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Vapor-based Manufacturing Multifunctional Coatings

Award Information
Agency: Department of Health and Human Services
Branch: National Institutes of Health
Contract: 1R41HL084842-01A1
Agency Tracking Number: HL084842
Amount: $159,323.00
Phase: Phase I
Program: STTR
Solicitation Topic Code: N/A
Solicitation Number: N/A
Solicitation Year: N/A
Award Year: 2006
Award Start Date (Proposal Award Date): N/A
Award End Date (Contract End Date): N/A
Small Business Information
United States
HUBZone Owned: No
Woman Owned: No
Socially and Economically Disadvantaged: No
Principal Investigator
 (734) 763-7543
Business Contact
Phone: (734) 995-9089
Research Institution

DESCRIPTION (provided by applicant): We propose a new manufacturing process for multifunctional coatings of biomedical implants. Towards this goal, polymer coatings applied by chemical vapor deposition (CVD) are exceptional candidates for the coating of implanted biomedical devices as indicated by their use in FDA approved drug-eluting stint (Cypher stint, J&J) uses a vapor-deposited polymer (parylene). These commercially available coatings are however chemically limited and are not compatible with a multifunctional coating design. In contrast, we have recently developed biomedical coatings based on a novel class of vapor-deposited polymers: functionalized poly-p-xylylenes, which can be multi-functional and custom-tailored. Ultimately, Phase II activities of this STTR application will result in a commercial manufacturing process for multi-functional coatings that will utilize a computer-controlled reaction system for CVD co- polymerization of multiple, modular combinable building blocks. However, several specific design questions with respect to the manufacturing process remain unclear and will be addressed in Phase I as follows: Aim #1: Establish missing specifications for the manufacturing process: 1. Is the sublimation temperature an appropriate control parameter to ensure manufacturing of multi- functional coatings with defined polymer composition while avoiding layering effects? 2. Will a variation of monomer ratios result in defined polymer ratios? 3. What is the initial biocompatibility of the CVD-based co-polymers? Aim #2: Demonstrate dual drug immobilization onto multi-functional coatings. 1. Can multifunctional coatings support the dual immobilization of two different biomolecules? 2. After dual immobilization, is the biological activity of both biomolecules maintained? A process will be developed to apply multi-function coatings to medical devices. Such coatings will improve the safety and function of implanted medical devices.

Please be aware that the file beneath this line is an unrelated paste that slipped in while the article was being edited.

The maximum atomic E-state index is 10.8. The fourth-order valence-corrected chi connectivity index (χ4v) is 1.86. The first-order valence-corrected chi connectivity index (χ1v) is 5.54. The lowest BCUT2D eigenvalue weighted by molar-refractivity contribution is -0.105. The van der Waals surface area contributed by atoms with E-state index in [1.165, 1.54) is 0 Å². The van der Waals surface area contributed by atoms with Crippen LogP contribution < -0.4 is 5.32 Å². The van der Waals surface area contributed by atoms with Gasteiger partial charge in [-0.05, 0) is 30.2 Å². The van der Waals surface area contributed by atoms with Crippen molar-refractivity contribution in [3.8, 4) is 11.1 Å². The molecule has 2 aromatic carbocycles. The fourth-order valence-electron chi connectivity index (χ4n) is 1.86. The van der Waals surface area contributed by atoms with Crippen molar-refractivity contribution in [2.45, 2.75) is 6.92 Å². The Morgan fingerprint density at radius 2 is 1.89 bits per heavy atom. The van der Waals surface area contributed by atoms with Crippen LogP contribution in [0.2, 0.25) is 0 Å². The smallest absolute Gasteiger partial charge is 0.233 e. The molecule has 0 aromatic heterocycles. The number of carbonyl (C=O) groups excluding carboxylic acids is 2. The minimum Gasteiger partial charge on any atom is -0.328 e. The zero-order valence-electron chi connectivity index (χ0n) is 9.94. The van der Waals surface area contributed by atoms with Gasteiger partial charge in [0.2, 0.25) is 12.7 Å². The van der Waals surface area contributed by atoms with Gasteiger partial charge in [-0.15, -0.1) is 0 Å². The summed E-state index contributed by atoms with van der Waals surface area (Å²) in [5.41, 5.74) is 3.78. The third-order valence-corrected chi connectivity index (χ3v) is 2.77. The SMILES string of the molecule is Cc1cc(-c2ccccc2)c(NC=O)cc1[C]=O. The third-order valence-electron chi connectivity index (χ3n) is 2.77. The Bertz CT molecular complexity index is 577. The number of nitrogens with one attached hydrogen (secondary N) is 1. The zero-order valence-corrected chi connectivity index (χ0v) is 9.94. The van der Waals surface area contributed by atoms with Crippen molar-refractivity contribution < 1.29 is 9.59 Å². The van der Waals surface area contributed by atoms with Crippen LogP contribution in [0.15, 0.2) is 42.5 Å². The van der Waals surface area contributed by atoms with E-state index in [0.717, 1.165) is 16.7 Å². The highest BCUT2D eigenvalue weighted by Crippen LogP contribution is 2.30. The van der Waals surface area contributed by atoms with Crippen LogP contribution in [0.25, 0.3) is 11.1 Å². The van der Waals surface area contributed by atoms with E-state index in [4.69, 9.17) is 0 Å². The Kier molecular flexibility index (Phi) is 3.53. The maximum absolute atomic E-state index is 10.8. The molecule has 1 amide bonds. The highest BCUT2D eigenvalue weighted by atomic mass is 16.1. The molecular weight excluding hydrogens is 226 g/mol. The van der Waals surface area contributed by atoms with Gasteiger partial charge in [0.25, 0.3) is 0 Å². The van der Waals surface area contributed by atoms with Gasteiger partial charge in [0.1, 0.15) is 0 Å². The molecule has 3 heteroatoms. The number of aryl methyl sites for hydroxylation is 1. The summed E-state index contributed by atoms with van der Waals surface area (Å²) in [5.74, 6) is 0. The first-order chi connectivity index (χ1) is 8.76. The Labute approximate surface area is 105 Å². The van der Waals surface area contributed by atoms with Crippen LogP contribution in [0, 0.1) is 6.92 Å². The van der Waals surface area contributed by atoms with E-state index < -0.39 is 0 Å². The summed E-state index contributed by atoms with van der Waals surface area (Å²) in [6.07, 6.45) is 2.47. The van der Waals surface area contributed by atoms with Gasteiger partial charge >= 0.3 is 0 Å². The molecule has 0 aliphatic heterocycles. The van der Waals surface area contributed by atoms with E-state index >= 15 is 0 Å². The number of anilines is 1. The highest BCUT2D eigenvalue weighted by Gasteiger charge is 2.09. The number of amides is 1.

* Information listed above is at the time of submission. *

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